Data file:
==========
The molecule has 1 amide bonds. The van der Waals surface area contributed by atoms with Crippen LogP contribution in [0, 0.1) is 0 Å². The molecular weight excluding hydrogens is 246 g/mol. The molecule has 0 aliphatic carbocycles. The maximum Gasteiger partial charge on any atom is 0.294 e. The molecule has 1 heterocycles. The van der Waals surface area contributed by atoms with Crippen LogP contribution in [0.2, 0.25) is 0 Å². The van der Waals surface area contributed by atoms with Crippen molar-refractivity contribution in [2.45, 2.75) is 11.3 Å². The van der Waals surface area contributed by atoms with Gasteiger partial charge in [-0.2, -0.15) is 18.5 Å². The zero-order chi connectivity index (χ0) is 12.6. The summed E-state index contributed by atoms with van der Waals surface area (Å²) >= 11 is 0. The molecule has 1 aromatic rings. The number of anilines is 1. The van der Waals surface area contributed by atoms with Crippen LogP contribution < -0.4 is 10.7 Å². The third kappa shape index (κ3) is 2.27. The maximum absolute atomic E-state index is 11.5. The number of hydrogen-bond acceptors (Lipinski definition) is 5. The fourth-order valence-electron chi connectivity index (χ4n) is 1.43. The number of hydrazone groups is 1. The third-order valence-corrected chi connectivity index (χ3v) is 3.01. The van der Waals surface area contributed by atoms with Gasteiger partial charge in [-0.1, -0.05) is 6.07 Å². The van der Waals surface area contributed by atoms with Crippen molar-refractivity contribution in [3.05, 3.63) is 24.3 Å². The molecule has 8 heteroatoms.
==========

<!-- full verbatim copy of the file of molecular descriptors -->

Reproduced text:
The molecule has 1 amide bonds. The van der Waals surface area contributed by atoms with Crippen LogP contribution in [0, 0.1) is 0 Å². The molecular weight excluding hydrogens is 246 g/mol. The molecule has 0 aliphatic carbocycles. The maximum Gasteiger partial charge on any atom is 0.294 e. The molecule has 1 heterocycles. The van der Waals surface area contributed by atoms with Crippen LogP contribution in [0.2, 0.25) is 0 Å². The van der Waals surface area contributed by atoms with Crippen molar-refractivity contribution in [2.45, 2.75) is 11.3 Å². The van der Waals surface area contributed by atoms with Gasteiger partial charge in [-0.2, -0.15) is 18.5 Å². The zero-order chi connectivity index (χ0) is 12.6. The summed E-state index contributed by atoms with van der Waals surface area (Å²) >= 11 is 0. The molecule has 1 aromatic rings. The number of anilines is 1. The van der Waals surface area contributed by atoms with Crippen LogP contribution < -0.4 is 10.7 Å². The third kappa shape index (κ3) is 2.27. The maximum absolute atomic E-state index is 11.5. The number of hydrogen-bond acceptors (Lipinski definition) is 5. The fourth-order valence-electron chi connectivity index (χ4n) is 1.43. The number of hydrazone groups is 1. The third-order valence-corrected chi connectivity index (χ3v) is 3.01. The van der Waals surface area contributed by atoms with Gasteiger partial charge in [-0.1, -0.05) is 6.07 Å². The van der Waals surface area contributed by atoms with Crippen molar-refractivity contribution in [3.05, 3.63) is 24.3 Å². The molecule has 8 heteroatoms.